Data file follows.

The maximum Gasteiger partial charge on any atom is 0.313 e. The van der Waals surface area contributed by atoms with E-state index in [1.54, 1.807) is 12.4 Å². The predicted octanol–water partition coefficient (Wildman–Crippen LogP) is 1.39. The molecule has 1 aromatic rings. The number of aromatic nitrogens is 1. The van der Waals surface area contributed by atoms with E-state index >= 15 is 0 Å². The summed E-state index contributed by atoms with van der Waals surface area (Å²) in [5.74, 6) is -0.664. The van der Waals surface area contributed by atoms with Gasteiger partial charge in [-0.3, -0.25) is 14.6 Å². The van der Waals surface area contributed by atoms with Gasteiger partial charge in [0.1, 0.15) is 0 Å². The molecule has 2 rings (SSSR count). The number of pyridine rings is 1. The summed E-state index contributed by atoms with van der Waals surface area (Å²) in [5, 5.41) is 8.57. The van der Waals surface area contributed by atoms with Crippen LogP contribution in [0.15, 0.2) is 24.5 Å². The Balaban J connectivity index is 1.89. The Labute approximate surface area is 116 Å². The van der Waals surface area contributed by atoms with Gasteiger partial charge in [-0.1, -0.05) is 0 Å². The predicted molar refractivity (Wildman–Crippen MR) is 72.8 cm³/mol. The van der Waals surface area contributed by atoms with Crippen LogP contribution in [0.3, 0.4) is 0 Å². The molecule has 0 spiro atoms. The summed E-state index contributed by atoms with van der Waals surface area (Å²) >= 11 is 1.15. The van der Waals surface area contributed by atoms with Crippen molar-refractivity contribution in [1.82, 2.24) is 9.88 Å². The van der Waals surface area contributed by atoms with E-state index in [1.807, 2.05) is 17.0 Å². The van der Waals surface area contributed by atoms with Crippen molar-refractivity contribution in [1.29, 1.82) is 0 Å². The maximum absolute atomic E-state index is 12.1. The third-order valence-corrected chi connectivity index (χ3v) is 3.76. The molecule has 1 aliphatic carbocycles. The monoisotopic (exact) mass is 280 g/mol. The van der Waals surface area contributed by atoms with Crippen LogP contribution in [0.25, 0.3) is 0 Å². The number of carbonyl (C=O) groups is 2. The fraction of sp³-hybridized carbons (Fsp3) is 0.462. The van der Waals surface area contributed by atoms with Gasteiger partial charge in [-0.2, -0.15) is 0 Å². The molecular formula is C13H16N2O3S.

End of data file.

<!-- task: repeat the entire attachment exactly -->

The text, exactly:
The maximum Gasteiger partial charge on any atom is 0.313 e. The van der Waals surface area contributed by atoms with E-state index in [1.54, 1.807) is 12.4 Å². The predicted octanol–water partition coefficient (Wildman–Crippen LogP) is 1.39. The molecule has 1 aromatic rings. The number of aromatic nitrogens is 1. The van der Waals surface area contributed by atoms with E-state index >= 15 is 0 Å². The summed E-state index contributed by atoms with van der Waals surface area (Å²) in [5.74, 6) is -0.664. The van der Waals surface area contributed by atoms with Gasteiger partial charge in [-0.3, -0.25) is 14.6 Å². The van der Waals surface area contributed by atoms with Gasteiger partial charge in [0.1, 0.15) is 0 Å². The molecule has 2 rings (SSSR count). The number of pyridine rings is 1. The summed E-state index contributed by atoms with van der Waals surface area (Å²) in [5, 5.41) is 8.57. The van der Waals surface area contributed by atoms with Crippen LogP contribution in [0.15, 0.2) is 24.5 Å². The Balaban J connectivity index is 1.89. The Labute approximate surface area is 116 Å². The van der Waals surface area contributed by atoms with Gasteiger partial charge in [-0.1, -0.05) is 0 Å². The predicted molar refractivity (Wildman–Crippen MR) is 72.8 cm³/mol. The van der Waals surface area contributed by atoms with Crippen LogP contribution in [0.3, 0.4) is 0 Å². The molecule has 0 spiro atoms. The summed E-state index contributed by atoms with van der Waals surface area (Å²) >= 11 is 1.15. The van der Waals surface area contributed by atoms with Crippen molar-refractivity contribution in [1.82, 2.24) is 9.88 Å². The van der Waals surface area contributed by atoms with E-state index in [1.807, 2.05) is 17.0 Å². The van der Waals surface area contributed by atoms with Crippen molar-refractivity contribution in [1.29, 1.82) is 0 Å². The maximum absolute atomic E-state index is 12.1. The third-order valence-corrected chi connectivity index (χ3v) is 3.76. The molecule has 1 aliphatic carbocycles. The monoisotopic (exact) mass is 280 g/mol. The van der Waals surface area contributed by atoms with Crippen LogP contribution in [0.25, 0.3) is 0 Å². The number of carbonyl (C=O) groups is 2. The fraction of sp³-hybridized carbons (Fsp3) is 0.462. The van der Waals surface area contributed by atoms with Gasteiger partial charge in [-0.2, -0.15) is 0 Å². The molecular formula is C13H16N2O3S.